Canadian Natural Resources Ltd. (CNRL) is one company with a strong view of the future. CNRL’s Horizon Oil Sands Project, located 44 miles north of Fort McMurray, Alberta, is an $8 billion undertaking with three phases of development over a seven-year period from 2005 through 2012. Currently in its first phase of construction, CNRL is relying on nearly 20 recruitment agencies to add 3,000 employees to its existing 1,700-person workforce by the end of this year.

   Because the project is situated in a remote part of northeastern Alberta, CNRL is building a trio of three-story dormitories at a cost of about $30 million each. Capable of housing 2,000 workers, each facility includes a cafeteria. Every dorm room features a desk, television and Internet access.

   Shelter only skims the surface of CNRL’s employee offerings. Rather than subject its shift workers to an all-expense-paid, six-hour bus ride home to Edmonton every 10 days for a four-day respite, CNRL opened its own airstrip in September. On a regular basis, nearly 25 percent of the company’s workforce is shuttled back and forth using a fleet of small aircraft. As that figure nears an anticipated 75 percent, a Boeing 737 is also scheduled to run about once a week.

Just how long can the oil companies’ game of one-upmanship last before the well runs dry? “There needs to be a collaborative approach. There’s simply no point driving the costs up for each other, shooting each other in the foot.” –Cheryl Knight, Petroleum Human Resources Council of Canada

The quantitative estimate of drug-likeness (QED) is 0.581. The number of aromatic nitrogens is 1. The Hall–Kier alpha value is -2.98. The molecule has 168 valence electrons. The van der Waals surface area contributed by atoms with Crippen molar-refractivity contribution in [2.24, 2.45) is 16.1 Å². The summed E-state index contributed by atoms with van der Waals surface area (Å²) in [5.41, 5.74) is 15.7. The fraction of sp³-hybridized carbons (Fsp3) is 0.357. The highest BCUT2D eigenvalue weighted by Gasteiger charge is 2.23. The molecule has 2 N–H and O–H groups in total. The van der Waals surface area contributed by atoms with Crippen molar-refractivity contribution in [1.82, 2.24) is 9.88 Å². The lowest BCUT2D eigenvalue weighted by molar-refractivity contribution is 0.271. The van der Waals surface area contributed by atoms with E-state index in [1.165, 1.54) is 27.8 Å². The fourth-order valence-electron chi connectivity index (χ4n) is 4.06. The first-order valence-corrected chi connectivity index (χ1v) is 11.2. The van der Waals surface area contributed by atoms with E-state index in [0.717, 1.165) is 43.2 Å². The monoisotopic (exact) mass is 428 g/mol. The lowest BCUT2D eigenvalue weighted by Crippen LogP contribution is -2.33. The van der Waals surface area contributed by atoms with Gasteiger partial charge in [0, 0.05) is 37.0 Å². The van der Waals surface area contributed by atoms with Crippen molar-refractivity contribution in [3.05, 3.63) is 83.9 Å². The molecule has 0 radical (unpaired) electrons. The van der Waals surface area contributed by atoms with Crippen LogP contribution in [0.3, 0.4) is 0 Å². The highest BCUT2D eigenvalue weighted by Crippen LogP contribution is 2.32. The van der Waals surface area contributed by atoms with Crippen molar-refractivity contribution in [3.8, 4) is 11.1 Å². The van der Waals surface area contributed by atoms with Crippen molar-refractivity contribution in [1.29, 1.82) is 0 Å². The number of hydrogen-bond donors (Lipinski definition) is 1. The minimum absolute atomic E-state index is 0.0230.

“When you only have four days off with your family, it’s nice to be able to quit work and within an hour or two be back home,” says Lynn Zeidler, vice president of Horizon Construction Management, which is owned and operated by CNRL. Although CNRL’s air taxi service represents “a significant investment,” Zeidler says that the company would not have been able to recruit the talent it needs without accommodating employee demand for work/life balance.

   For those workers left on site, CNRL is building a convenience store, a recreation facility, an ice rink, exercise facilities and a training center so that students willing to forfeit their final year of college can serve as apprentices while completing their studies. Even the construction of a Tim Hortons–Canada’s largest doughnut chain and a national icon–is in the works.